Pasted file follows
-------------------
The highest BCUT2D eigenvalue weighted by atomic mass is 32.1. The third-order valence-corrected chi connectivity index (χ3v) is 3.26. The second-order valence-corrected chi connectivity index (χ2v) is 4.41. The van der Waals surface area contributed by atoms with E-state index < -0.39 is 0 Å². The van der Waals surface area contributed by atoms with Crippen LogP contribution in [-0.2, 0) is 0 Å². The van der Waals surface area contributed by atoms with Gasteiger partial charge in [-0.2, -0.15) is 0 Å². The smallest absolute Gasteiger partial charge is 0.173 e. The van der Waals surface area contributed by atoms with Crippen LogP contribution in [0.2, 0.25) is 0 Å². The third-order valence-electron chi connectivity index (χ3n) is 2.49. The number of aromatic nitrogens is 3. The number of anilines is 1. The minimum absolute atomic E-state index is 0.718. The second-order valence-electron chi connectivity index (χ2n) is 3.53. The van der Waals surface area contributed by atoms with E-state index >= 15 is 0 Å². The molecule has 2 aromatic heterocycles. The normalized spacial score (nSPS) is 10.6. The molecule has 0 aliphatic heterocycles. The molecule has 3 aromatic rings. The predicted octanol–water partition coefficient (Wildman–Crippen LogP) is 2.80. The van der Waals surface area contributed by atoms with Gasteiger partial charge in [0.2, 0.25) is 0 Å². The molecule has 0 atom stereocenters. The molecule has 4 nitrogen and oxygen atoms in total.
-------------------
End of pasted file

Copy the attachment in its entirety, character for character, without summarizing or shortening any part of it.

The highest BCUT2D eigenvalue weighted by atomic mass is 32.1. The third-order valence-corrected chi connectivity index (χ3v) is 3.26. The second-order valence-corrected chi connectivity index (χ2v) is 4.41. The van der Waals surface area contributed by atoms with E-state index < -0.39 is 0 Å². The van der Waals surface area contributed by atoms with Crippen LogP contribution in [-0.2, 0) is 0 Å². The van der Waals surface area contributed by atoms with Gasteiger partial charge in [-0.2, -0.15) is 0 Å². The smallest absolute Gasteiger partial charge is 0.173 e. The van der Waals surface area contributed by atoms with Crippen LogP contribution in [0.2, 0.25) is 0 Å². The third-order valence-electron chi connectivity index (χ3n) is 2.49. The number of aromatic nitrogens is 3. The number of anilines is 1. The minimum absolute atomic E-state index is 0.718. The second-order valence-electron chi connectivity index (χ2n) is 3.53. The van der Waals surface area contributed by atoms with E-state index >= 15 is 0 Å². The molecule has 2 aromatic heterocycles. The normalized spacial score (nSPS) is 10.6. The molecule has 0 aliphatic heterocycles. The molecule has 3 aromatic rings. The predicted octanol–water partition coefficient (Wildman–Crippen LogP) is 2.80. The van der Waals surface area contributed by atoms with Gasteiger partial charge in [0.2, 0.25) is 0 Å². The molecule has 0 atom stereocenters. The molecule has 4 nitrogen and oxygen atoms in total.